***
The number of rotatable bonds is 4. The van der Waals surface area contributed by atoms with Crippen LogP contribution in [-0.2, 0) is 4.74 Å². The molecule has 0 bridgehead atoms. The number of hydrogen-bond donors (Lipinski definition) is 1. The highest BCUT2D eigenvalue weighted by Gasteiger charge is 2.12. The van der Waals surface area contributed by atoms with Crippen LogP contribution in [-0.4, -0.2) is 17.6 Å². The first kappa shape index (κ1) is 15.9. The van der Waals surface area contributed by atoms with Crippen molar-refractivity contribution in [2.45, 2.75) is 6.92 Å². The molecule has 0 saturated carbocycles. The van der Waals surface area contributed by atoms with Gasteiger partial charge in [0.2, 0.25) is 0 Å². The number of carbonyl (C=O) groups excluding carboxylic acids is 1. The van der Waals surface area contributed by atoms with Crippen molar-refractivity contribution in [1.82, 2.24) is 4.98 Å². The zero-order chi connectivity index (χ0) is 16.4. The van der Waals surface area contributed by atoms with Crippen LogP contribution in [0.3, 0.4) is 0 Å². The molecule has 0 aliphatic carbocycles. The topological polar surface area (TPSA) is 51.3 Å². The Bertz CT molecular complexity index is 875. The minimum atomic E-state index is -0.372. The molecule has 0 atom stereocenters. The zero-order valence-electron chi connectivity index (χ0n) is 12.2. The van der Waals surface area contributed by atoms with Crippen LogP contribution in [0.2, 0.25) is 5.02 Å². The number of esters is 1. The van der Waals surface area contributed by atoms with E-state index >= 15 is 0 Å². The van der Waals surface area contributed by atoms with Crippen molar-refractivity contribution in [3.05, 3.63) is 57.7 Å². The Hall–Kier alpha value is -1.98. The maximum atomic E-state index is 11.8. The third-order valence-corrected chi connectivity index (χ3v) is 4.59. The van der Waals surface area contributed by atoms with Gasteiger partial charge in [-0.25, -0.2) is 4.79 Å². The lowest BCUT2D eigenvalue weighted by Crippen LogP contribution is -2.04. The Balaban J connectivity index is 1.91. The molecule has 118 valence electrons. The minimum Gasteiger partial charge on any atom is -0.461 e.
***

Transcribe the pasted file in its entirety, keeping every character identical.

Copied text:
The number of rotatable bonds is 4. The van der Waals surface area contributed by atoms with Crippen LogP contribution in [-0.2, 0) is 4.74 Å². The molecule has 0 bridgehead atoms. The number of hydrogen-bond donors (Lipinski definition) is 1. The highest BCUT2D eigenvalue weighted by Gasteiger charge is 2.12. The van der Waals surface area contributed by atoms with Crippen LogP contribution in [-0.4, -0.2) is 17.6 Å². The first kappa shape index (κ1) is 15.9. The van der Waals surface area contributed by atoms with Crippen molar-refractivity contribution in [2.45, 2.75) is 6.92 Å². The molecule has 0 saturated carbocycles. The van der Waals surface area contributed by atoms with Gasteiger partial charge in [0.2, 0.25) is 0 Å². The number of carbonyl (C=O) groups excluding carboxylic acids is 1. The van der Waals surface area contributed by atoms with Crippen molar-refractivity contribution in [1.82, 2.24) is 4.98 Å². The zero-order chi connectivity index (χ0) is 16.4. The van der Waals surface area contributed by atoms with Crippen LogP contribution in [0.3, 0.4) is 0 Å². The molecule has 0 aliphatic carbocycles. The topological polar surface area (TPSA) is 51.3 Å². The Bertz CT molecular complexity index is 875. The minimum atomic E-state index is -0.372. The molecule has 0 atom stereocenters. The zero-order valence-electron chi connectivity index (χ0n) is 12.2. The van der Waals surface area contributed by atoms with Crippen LogP contribution in [0.2, 0.25) is 5.02 Å². The number of esters is 1. The van der Waals surface area contributed by atoms with E-state index >= 15 is 0 Å². The van der Waals surface area contributed by atoms with Crippen molar-refractivity contribution in [3.05, 3.63) is 57.7 Å². The Hall–Kier alpha value is -1.98. The maximum atomic E-state index is 11.8. The third-order valence-corrected chi connectivity index (χ3v) is 4.59. The van der Waals surface area contributed by atoms with Gasteiger partial charge in [-0.25, -0.2) is 4.79 Å². The lowest BCUT2D eigenvalue weighted by Crippen LogP contribution is -2.04. The Balaban J connectivity index is 1.91. The molecule has 118 valence electrons. The minimum Gasteiger partial charge on any atom is -0.461 e.